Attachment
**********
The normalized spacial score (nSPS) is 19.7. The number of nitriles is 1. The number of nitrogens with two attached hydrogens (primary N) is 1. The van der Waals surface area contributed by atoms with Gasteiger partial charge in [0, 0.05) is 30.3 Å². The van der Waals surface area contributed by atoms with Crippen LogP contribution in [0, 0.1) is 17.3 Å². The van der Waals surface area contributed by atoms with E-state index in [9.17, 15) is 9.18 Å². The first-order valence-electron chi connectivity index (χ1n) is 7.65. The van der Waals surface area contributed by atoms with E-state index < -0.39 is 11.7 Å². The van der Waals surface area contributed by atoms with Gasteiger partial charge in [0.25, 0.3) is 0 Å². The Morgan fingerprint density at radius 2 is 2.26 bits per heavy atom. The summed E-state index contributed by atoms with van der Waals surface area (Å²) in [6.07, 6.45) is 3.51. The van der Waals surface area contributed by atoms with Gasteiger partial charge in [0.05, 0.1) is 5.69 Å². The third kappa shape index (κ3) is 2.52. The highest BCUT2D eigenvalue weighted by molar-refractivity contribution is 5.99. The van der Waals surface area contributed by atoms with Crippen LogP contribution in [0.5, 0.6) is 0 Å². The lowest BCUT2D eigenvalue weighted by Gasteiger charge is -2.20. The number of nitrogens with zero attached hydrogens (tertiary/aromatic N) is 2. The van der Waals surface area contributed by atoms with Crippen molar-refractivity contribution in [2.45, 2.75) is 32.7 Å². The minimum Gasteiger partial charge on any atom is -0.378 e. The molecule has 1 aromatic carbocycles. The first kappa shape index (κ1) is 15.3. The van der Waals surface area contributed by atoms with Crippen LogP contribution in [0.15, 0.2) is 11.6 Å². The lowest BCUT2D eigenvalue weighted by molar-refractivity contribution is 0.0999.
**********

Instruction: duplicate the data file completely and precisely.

The normalized spacial score (nSPS) is 19.7. The number of nitriles is 1. The number of nitrogens with two attached hydrogens (primary N) is 1. The van der Waals surface area contributed by atoms with Gasteiger partial charge in [0, 0.05) is 30.3 Å². The van der Waals surface area contributed by atoms with Crippen LogP contribution in [0, 0.1) is 17.3 Å². The van der Waals surface area contributed by atoms with E-state index in [9.17, 15) is 9.18 Å². The first-order valence-electron chi connectivity index (χ1n) is 7.65. The van der Waals surface area contributed by atoms with E-state index < -0.39 is 11.7 Å². The van der Waals surface area contributed by atoms with Gasteiger partial charge in [0.25, 0.3) is 0 Å². The Morgan fingerprint density at radius 2 is 2.26 bits per heavy atom. The summed E-state index contributed by atoms with van der Waals surface area (Å²) in [6.07, 6.45) is 3.51. The van der Waals surface area contributed by atoms with Gasteiger partial charge in [0.05, 0.1) is 5.69 Å². The third kappa shape index (κ3) is 2.52. The highest BCUT2D eigenvalue weighted by molar-refractivity contribution is 5.99. The van der Waals surface area contributed by atoms with Crippen LogP contribution in [0.5, 0.6) is 0 Å². The lowest BCUT2D eigenvalue weighted by Gasteiger charge is -2.20. The number of nitrogens with zero attached hydrogens (tertiary/aromatic N) is 2. The van der Waals surface area contributed by atoms with Crippen molar-refractivity contribution in [2.45, 2.75) is 32.7 Å². The minimum Gasteiger partial charge on any atom is -0.378 e. The molecule has 1 aromatic carbocycles. The first kappa shape index (κ1) is 15.3. The van der Waals surface area contributed by atoms with Crippen LogP contribution in [0.15, 0.2) is 11.6 Å². The lowest BCUT2D eigenvalue weighted by molar-refractivity contribution is 0.0999.